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Why Global Smartphone Sales Are About To Decline For the First Time Ever

November 1, 2018, 2:24 PM UTC

Buffeted by higher prices and a lack of new buyers, the global smartphone market will contract in 2018 for the first time ever, according to Counterpoint Research.

After growing annually by an average of 16% from 2012 through 2017, shipments of smartphones will decline about 1% this year, the market research firm forecast, to total about 1.5 billion.

Many factors are contributing to the slowdown, starting with general market saturation of mobile computing devices. A slowing global economy, with rising trade tariffs, also hit demand. And a final key factor may be the rising price of phones, like Apple’s $1,000 iPhone XS, that are prompting owners to wait longer between upgrades, Counterpoint said.

“Many markets have already hit a saturation point for new smartphone demand and are dependent on replacement demand,” Counterpoint research director Tom Kang wrote in the report. “Buying a more expensive device results in extending the length of replacement cycles, especially when your earnings are limited.”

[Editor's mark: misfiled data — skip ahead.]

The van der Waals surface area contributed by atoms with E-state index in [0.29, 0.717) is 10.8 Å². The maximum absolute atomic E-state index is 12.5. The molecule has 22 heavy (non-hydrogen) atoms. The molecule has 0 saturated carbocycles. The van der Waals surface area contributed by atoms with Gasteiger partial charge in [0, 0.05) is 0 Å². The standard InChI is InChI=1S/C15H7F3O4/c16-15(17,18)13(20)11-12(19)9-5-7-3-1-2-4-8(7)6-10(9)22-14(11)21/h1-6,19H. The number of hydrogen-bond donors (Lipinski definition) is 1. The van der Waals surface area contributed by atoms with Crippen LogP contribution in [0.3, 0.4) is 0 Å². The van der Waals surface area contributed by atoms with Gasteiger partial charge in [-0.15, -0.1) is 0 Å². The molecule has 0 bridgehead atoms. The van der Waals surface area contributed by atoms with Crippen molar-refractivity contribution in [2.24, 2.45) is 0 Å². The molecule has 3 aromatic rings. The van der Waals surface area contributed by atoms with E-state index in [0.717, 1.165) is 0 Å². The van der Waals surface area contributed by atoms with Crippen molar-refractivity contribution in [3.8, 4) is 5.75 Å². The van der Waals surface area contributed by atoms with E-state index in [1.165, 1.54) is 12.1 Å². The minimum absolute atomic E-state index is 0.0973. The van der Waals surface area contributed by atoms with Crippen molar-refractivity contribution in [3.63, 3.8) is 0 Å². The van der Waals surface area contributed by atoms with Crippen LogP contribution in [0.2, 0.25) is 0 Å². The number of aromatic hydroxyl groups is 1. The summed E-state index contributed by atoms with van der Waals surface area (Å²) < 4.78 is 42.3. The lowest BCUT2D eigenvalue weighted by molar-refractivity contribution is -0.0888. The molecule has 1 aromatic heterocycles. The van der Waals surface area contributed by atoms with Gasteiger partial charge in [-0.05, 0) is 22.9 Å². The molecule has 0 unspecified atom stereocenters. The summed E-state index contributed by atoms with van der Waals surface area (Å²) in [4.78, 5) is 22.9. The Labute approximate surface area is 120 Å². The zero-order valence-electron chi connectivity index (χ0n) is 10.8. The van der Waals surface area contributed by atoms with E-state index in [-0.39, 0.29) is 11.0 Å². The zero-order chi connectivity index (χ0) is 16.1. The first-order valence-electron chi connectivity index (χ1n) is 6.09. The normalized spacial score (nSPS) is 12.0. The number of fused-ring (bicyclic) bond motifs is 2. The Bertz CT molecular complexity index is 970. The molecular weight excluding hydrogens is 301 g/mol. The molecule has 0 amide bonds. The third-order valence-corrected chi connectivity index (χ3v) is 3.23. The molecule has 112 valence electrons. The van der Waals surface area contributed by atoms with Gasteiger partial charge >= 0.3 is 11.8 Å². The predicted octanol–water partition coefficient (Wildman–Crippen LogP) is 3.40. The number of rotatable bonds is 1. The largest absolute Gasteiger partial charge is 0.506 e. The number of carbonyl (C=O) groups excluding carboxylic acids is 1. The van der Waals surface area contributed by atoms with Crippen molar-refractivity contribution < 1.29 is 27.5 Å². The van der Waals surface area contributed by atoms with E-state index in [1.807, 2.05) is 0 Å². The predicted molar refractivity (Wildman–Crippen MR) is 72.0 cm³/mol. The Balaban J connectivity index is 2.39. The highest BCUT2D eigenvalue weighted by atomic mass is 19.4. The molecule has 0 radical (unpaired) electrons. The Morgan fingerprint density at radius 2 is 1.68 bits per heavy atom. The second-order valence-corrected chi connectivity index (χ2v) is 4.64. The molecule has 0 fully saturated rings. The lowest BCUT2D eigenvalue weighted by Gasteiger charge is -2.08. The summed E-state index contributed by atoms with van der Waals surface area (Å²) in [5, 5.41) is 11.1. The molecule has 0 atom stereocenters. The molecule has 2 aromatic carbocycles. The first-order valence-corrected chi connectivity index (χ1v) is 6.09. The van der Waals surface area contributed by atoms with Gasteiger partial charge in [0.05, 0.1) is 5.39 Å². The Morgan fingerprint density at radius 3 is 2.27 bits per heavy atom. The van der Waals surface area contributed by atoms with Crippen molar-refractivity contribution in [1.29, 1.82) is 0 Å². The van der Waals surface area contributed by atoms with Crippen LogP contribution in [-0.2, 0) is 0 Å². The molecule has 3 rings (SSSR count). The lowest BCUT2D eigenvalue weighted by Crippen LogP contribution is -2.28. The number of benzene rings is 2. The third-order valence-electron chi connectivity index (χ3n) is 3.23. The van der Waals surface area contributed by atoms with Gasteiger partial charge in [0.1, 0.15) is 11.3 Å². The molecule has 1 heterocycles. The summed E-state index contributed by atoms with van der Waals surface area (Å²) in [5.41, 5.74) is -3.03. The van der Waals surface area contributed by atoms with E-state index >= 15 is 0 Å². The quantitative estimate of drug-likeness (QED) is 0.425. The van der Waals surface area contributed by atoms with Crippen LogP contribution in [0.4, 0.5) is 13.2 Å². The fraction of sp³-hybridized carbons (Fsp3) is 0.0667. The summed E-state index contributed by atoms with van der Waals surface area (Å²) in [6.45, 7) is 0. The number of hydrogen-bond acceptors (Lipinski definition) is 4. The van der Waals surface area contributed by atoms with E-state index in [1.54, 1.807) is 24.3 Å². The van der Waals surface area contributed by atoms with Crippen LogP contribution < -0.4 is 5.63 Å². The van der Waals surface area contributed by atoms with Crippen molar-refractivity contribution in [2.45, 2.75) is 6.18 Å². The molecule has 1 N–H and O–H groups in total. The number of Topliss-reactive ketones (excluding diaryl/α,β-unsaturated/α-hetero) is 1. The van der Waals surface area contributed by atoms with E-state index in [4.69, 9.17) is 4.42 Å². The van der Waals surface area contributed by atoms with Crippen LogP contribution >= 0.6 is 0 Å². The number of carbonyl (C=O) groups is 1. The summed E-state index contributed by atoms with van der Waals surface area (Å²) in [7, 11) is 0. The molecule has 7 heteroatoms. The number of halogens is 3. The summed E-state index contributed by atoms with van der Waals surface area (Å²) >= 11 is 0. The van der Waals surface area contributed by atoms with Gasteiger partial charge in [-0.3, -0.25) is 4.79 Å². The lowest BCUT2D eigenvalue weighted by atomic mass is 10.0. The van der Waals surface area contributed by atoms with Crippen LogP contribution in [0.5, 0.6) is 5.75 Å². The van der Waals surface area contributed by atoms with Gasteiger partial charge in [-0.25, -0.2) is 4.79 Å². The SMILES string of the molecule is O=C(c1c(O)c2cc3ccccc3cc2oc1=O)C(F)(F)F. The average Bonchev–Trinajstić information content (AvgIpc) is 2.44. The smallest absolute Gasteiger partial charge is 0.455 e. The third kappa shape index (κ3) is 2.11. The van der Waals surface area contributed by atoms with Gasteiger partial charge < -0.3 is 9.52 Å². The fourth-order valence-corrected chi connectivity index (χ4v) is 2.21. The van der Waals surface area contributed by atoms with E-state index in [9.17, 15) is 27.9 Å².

The forecast comes just ahead of Apple’s (AAPL) quarterly earnings report. The company has seen iPhone growth level off, though its revenue has jumped thanks to price hikes and new, more expensive models. Over the past nine months, for example, Apple sold 170.8 million iPhones, less than half a percent more than in the same period a year ago. But revenue from iPhone sales jumped 15% to $129.5 billion.

Apple rivals including Samsung and Google (GOOGL) have also tried raising prices and introducing higher-priced models, so the same trend is evident industry wide, Counterpoint said. Smartphone revenue for 2018 is projected to increase 9% even as sales fall. That’s a stronger growth rate than the 7% seen in 2017 when sales increased 3%.